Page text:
The Romanian body that prosecutes organised crime has presented its activity report for 2017.
sections of public opinion in Romania as the little and less high-profile
sister of the famous National Anticorruption Directorate, the Directorate for
Investigating Organised Crime and Terrorism, known as DIICOT, has
wide-ranking responsibilities, from combating illegal drug trade to monitoring
At a meeting to assess its
activity last year, the DIICOT prosecutors said 3,210 people were convicted
based on their indictments. Many of the criminal groups the body has
investigated specialise in human trafficking and child trafficking, mainly for
the purposes of sexual exploitation in Western Europe. Other such groups deal
in heritage crime, migrant trafficking and tobacco smuggling.
Last year, prosecutors
seized more than 2 tonnes of drugs, almost three times less than in 2016.
Romania is still mostly a transit country on the so-called Balkan route used
for trafficking heroin, cocaine and ecstasy. Cannabis is the most trafficked
drug in Romania, which is brought in by road, in particular from Spain and The
Unlike most west-European
states, Romania did not face any concrete and considerable terrorist threats in
2017, according to the DIICOT report. The head of the Directorate, Daniel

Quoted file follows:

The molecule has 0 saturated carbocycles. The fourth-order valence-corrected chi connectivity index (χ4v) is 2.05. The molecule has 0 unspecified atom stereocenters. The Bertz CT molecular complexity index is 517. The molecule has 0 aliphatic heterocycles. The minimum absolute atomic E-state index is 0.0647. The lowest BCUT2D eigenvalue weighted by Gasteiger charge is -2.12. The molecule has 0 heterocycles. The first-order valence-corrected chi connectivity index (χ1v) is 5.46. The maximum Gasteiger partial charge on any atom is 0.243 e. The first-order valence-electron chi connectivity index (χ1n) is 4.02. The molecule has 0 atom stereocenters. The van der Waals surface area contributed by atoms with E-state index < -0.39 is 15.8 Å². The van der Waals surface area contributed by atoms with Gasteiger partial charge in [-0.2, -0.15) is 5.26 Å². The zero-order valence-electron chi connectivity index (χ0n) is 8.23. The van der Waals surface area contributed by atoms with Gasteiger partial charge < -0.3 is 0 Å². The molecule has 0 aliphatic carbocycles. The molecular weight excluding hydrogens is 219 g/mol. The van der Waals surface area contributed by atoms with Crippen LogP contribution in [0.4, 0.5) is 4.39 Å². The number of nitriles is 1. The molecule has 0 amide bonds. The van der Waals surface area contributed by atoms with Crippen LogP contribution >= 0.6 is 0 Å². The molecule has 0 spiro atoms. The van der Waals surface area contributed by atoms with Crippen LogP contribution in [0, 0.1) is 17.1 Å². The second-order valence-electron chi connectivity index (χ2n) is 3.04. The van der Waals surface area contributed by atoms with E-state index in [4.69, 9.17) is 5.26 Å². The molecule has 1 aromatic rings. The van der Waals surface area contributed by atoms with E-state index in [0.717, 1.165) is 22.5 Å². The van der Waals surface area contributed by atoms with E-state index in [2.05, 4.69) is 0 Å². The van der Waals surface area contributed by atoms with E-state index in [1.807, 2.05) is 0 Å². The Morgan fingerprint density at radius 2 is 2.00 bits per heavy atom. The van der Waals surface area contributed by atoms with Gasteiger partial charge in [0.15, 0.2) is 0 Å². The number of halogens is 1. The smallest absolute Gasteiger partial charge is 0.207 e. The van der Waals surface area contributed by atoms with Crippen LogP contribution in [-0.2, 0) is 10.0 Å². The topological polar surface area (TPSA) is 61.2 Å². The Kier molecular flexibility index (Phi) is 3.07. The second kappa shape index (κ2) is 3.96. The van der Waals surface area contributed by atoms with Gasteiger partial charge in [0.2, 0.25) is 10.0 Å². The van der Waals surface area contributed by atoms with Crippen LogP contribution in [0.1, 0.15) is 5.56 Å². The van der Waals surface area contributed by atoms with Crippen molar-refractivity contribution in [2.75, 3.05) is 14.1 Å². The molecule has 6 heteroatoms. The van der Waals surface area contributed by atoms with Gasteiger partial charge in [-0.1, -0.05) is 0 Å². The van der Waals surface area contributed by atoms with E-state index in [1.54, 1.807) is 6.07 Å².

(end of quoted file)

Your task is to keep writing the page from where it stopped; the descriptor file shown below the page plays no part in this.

Horodniceanu, has warned, however, that Islamic radicalisation is also a threat
in Romania, just like elsewhere in Europe. Although it is not a widespread
phenomenon, radicalisation has been on the rise in recent years, mainly among
foreign residents originating from areas prosecutors describe as having "active
terrorism problems", as well as among Romanian citizens who have converted to
Professor Stefan Popescu,
who specialises in Middle East cases, has told Radio Romania:
"I don't believe Romanians'
conversion to Islam and radicalisation are bigger phenomena than in France or
Italy. It's only a minor phenomenon in Romania, but it needs, however, to be
kept under control. We've seen recently how, when certain migration routes were
closed, Romania has become part of an alternative route for entering Europe.
We've seen vessels with refugees coming all the way from Afghanistan, Syria and
other conflict areas."
This is one more reason why
the DIICOT head Daniel Horodniceanu has called for updating the country's
legislation on preventing and combating terrorism.